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English Grammar - Coordination

English Grammar - Coordination

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Published by butterball
grammar clauses coordinator
grammar clauses coordinator

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Published by: butterball on Sep 03, 2009
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07/06/2013

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COORDINATION
A. What is COORDINATION? - A way of joining clauses, or clause elements with coordinators such as
and
,
or
and
but
1.
 
Jane is a good teacher and her students really like her.The first part (Jane is a good teacher) is a B
 
ARE COORDINATE the second And her students really likeher is an E
 
XPANDED COORDINATE.B. How is it different from subordination? - The units are on the
same syntactic level
whereas insubordination one of the two units is
a constituent
of the other. -EXAMPLES:2.
 
They are my neighbours but I don’t know them well. (two clauses) - COORDINATION3.
 
I don’t know where they are staying (direct obj. of the clause) - S
 
UBORDINATIONC. Basic Forms of coordination - Coordination with a coordinator is SYNDETIC (or BINARY), withoutis ASYNDETIC,with repeated coordinators , is POLYSYNDETIC (or MULTIPLE)4.
 
Slowly
and
stealthily, he crept towards his victim (Syndetic)5.
 
Slowly, stealthily, he crept towards his victim (asyndetic)6.
 
The wind roared
and
the lightning flashed
and
the clouds raced across the sky. (Polysyndetic)D.(i) Uses of 
AND:
 AND indicates that there is some relation between the contents of the linked clauses. The relation cangenerally be made explicit by the addition of an adverbial, as indicated in parentheses in the examples:(a) The event in the second clause is chronologically sequent to that in the first:7.
 
I washed the dishes and (then) I dried them.(b) The event in the second clause is a consequence or result of the event in the first:8.
 
He heard an explosion and he (therefore) phoned the police.(c) The second clause introduces a contrast:9.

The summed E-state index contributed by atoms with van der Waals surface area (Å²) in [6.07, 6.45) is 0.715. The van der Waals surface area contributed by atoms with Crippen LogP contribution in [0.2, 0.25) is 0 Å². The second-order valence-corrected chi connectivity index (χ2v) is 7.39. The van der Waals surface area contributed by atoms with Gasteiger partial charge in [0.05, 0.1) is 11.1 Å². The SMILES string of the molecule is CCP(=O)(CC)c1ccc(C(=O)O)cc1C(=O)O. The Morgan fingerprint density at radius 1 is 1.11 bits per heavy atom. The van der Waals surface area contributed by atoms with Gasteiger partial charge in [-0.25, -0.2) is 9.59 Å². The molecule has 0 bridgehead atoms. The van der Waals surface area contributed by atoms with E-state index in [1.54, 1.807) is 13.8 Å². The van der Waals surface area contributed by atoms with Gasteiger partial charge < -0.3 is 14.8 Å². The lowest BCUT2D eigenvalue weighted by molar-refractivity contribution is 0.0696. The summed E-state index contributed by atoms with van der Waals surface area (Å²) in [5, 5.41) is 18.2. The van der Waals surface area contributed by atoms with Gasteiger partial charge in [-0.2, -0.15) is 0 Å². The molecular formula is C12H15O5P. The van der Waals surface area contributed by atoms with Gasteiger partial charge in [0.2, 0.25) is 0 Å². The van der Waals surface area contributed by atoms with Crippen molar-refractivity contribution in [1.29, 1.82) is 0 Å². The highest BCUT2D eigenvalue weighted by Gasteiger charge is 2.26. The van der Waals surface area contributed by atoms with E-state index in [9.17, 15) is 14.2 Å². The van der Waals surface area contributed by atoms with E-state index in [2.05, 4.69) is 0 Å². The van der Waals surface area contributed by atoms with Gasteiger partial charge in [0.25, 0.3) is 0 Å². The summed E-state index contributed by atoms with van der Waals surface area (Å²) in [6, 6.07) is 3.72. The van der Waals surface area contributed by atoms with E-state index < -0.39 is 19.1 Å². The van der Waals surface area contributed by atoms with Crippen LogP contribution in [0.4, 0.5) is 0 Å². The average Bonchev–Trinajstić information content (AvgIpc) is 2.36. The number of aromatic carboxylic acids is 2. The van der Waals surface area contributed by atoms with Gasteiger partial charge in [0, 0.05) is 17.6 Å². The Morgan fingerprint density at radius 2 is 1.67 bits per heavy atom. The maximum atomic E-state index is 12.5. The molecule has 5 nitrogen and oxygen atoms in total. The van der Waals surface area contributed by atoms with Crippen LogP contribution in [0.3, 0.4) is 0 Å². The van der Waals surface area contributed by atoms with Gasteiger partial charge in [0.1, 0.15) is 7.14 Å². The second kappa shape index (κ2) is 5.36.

Peter is secretive and (in contrast) David is open.(d) The first clause has concessive force:10.
 
She tried hard and (yet) she failed.(e) The first clause is a condition of the first:11.
 
Give me some money and (then) I'll do the shopping.(f) The second clause makes a point similar to the first:12.
 
A trade agreement should be no problem, and (similarly) a cultural exchange could be easilyarranged.(g) The second clause is a 'pure' addition to the first:13.
 
He has long hair and (also) he often wears jeans.(h) The second clause adds an appended comment on, or explanation of, the first:14.
 
They disliked John - and that's not surprising in view of hisbehaviour. There's only one thing todo now - and that's to apologize.D (ii) Uses of 
Or
(a) Typically, OR is exclusive: it excludes the possibility that the contents of both clauses are true or are to be fulfilled:
 
15.
 
You can sleep on the couch in the lounge or you can go to a hotel.Even when both alternatives are clearly possible, or is normally interpreted as exclusive:16.
 
You can boil yourself an egg or (else) you can make some sandwiches.(b) Sometimes
or
is inclusive. We can add a third clause that makes this inclusive meaning explicitly:17.
 
You can boil an egg, (or) you can make some sandwiches, or you can do both. And can replace or in its inclusive meaning.(c) The alternative expressed by or may also be a restatement or a corrective to what is said in the firstconjoin:18.
 
They are enjoying themselves, or (at least)/(rather) they appear to be enjoying themselves.(d) In addition to introducing alternatives as indicated above,
or 
may imply a
 NEGATIVE CONDITION
.
 
Thusin:19.
 
Switch on the radio
or 
we'll miss the news.the implication can be paraphrased by the negative conditional clause:20.
 
Switch on the radio.
 If you don't switch on the radio,
we'll miss the news.D (iii) Uses of 
BUT
 
 But 
expresses
 
a contrast(a) The content of the second clause is unexpected in view of the content of the first:21.
 
John is poor,
but 
he is happy.(In this use,
but 
can be replaced by
and yet.)
 (b) The second clause expresses in positive terms what the negation in the first clause conveys:22.
 
Jane did